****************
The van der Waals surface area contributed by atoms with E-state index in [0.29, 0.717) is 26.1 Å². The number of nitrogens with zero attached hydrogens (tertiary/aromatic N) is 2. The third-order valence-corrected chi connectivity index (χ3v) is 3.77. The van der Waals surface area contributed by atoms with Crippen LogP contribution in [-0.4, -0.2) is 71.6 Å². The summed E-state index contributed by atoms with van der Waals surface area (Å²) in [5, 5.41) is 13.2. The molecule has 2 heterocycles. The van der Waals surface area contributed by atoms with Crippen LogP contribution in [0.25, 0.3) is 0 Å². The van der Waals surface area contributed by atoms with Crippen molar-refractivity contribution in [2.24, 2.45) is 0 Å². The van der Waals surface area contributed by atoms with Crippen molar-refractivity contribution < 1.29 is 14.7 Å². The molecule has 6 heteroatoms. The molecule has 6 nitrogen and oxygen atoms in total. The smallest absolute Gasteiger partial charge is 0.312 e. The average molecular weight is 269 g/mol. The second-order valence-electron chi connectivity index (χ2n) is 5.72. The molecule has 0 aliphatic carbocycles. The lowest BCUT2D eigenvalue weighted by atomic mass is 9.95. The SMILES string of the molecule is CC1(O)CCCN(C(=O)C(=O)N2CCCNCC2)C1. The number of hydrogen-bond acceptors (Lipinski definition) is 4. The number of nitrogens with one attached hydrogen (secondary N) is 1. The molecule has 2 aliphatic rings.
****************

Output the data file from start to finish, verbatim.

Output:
The van der Waals surface area contributed by atoms with E-state index in [0.29, 0.717) is 26.1 Å². The number of nitrogens with zero attached hydrogens (tertiary/aromatic N) is 2. The third-order valence-corrected chi connectivity index (χ3v) is 3.77. The van der Waals surface area contributed by atoms with Crippen LogP contribution in [-0.4, -0.2) is 71.6 Å². The summed E-state index contributed by atoms with van der Waals surface area (Å²) in [5, 5.41) is 13.2. The molecule has 2 heterocycles. The van der Waals surface area contributed by atoms with Crippen LogP contribution in [0.25, 0.3) is 0 Å². The van der Waals surface area contributed by atoms with Crippen molar-refractivity contribution in [2.24, 2.45) is 0 Å². The van der Waals surface area contributed by atoms with Crippen molar-refractivity contribution < 1.29 is 14.7 Å². The molecule has 6 heteroatoms. The molecule has 6 nitrogen and oxygen atoms in total. The smallest absolute Gasteiger partial charge is 0.312 e. The average molecular weight is 269 g/mol. The second-order valence-electron chi connectivity index (χ2n) is 5.72. The molecule has 0 aliphatic carbocycles. The lowest BCUT2D eigenvalue weighted by atomic mass is 9.95. The SMILES string of the molecule is CC1(O)CCCN(C(=O)C(=O)N2CCCNCC2)C1. The number of hydrogen-bond acceptors (Lipinski definition) is 4. The number of nitrogens with one attached hydrogen (secondary N) is 1. The molecule has 2 aliphatic rings.